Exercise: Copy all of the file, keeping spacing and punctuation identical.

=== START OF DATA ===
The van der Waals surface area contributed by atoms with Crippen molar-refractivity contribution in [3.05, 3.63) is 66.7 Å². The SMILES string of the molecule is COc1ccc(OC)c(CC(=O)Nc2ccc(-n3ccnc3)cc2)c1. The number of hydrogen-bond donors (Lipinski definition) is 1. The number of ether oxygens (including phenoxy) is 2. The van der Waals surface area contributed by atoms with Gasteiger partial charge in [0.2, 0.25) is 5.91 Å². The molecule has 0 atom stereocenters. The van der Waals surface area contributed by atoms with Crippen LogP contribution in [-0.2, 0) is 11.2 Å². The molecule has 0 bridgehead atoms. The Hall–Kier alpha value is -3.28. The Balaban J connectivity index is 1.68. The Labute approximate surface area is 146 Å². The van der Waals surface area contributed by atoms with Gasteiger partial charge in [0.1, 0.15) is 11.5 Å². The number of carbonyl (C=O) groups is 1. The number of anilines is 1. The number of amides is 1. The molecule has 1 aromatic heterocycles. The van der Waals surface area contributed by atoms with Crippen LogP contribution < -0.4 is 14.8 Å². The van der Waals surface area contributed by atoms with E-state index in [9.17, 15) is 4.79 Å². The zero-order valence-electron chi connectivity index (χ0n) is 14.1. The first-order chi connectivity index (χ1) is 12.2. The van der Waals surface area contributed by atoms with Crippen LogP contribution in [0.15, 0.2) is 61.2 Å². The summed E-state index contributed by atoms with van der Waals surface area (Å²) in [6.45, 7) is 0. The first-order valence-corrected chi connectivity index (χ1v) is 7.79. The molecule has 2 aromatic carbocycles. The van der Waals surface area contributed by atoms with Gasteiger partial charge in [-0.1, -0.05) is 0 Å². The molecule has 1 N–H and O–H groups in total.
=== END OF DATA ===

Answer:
The van der Waals surface area contributed by atoms with Crippen molar-refractivity contribution in [3.05, 3.63) is 66.7 Å². The SMILES string of the molecule is COc1ccc(OC)c(CC(=O)Nc2ccc(-n3ccnc3)cc2)c1. The number of hydrogen-bond donors (Lipinski definition) is 1. The number of ether oxygens (including phenoxy) is 2. The van der Waals surface area contributed by atoms with Gasteiger partial charge in [0.2, 0.25) is 5.91 Å². The molecule has 0 atom stereocenters. The van der Waals surface area contributed by atoms with Crippen LogP contribution in [-0.2, 0) is 11.2 Å². The molecule has 0 bridgehead atoms. The Hall–Kier alpha value is -3.28. The Balaban J connectivity index is 1.68. The Labute approximate surface area is 146 Å². The van der Waals surface area contributed by atoms with Gasteiger partial charge in [0.1, 0.15) is 11.5 Å². The number of carbonyl (C=O) groups is 1. The number of anilines is 1. The number of amides is 1. The molecule has 1 aromatic heterocycles. The van der Waals surface area contributed by atoms with Crippen LogP contribution < -0.4 is 14.8 Å². The van der Waals surface area contributed by atoms with E-state index in [9.17, 15) is 4.79 Å². The zero-order valence-electron chi connectivity index (χ0n) is 14.1. The first-order chi connectivity index (χ1) is 12.2. The van der Waals surface area contributed by atoms with Crippen LogP contribution in [0.15, 0.2) is 61.2 Å². The summed E-state index contributed by atoms with van der Waals surface area (Å²) in [6.45, 7) is 0. The first-order valence-corrected chi connectivity index (χ1v) is 7.79. The molecule has 2 aromatic carbocycles. The van der Waals surface area contributed by atoms with Gasteiger partial charge in [-0.1, -0.05) is 0 Å². The molecule has 1 N–H and O–H groups in total.